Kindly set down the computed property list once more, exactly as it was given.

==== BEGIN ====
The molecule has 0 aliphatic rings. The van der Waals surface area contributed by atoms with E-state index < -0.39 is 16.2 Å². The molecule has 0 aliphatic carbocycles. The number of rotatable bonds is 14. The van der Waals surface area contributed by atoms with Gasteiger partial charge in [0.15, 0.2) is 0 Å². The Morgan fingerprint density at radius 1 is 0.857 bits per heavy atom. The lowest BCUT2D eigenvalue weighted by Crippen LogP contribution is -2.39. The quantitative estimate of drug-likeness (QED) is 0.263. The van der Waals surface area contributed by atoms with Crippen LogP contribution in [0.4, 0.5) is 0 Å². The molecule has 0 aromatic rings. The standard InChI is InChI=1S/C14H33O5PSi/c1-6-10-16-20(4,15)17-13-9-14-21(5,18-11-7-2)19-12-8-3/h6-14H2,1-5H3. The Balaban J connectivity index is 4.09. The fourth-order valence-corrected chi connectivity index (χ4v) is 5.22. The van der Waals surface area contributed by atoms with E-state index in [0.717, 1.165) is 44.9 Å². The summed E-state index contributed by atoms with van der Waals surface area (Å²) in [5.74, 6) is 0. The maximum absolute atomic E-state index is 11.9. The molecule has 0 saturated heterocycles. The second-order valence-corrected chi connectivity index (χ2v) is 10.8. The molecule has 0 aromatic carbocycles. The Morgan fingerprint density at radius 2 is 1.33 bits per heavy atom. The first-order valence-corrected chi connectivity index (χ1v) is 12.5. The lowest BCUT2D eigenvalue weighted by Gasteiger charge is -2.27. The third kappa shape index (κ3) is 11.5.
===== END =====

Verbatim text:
The molecule has 0 aliphatic rings. The van der Waals surface area contributed by atoms with E-state index < -0.39 is 16.2 Å². The molecule has 0 aliphatic carbocycles. The number of rotatable bonds is 14. The van der Waals surface area contributed by atoms with Gasteiger partial charge in [0.15, 0.2) is 0 Å². The Morgan fingerprint density at radius 1 is 0.857 bits per heavy atom. The lowest BCUT2D eigenvalue weighted by Crippen LogP contribution is -2.39. The quantitative estimate of drug-likeness (QED) is 0.263. The van der Waals surface area contributed by atoms with Crippen LogP contribution in [0.4, 0.5) is 0 Å². The molecule has 0 aromatic rings. The standard InChI is InChI=1S/C14H33O5PSi/c1-6-10-16-20(4,15)17-13-9-14-21(5,18-11-7-2)19-12-8-3/h6-14H2,1-5H3. The Balaban J connectivity index is 4.09. The fourth-order valence-corrected chi connectivity index (χ4v) is 5.22. The van der Waals surface area contributed by atoms with E-state index in [0.717, 1.165) is 44.9 Å². The summed E-state index contributed by atoms with van der Waals surface area (Å²) in [5.74, 6) is 0. The maximum absolute atomic E-state index is 11.9. The molecule has 0 saturated heterocycles. The second-order valence-corrected chi connectivity index (χ2v) is 10.8. The molecule has 0 aromatic carbocycles. The Morgan fingerprint density at radius 2 is 1.33 bits per heavy atom. The first-order valence-corrected chi connectivity index (χ1v) is 12.5. The lowest BCUT2D eigenvalue weighted by Gasteiger charge is -2.27. The third kappa shape index (κ3) is 11.5.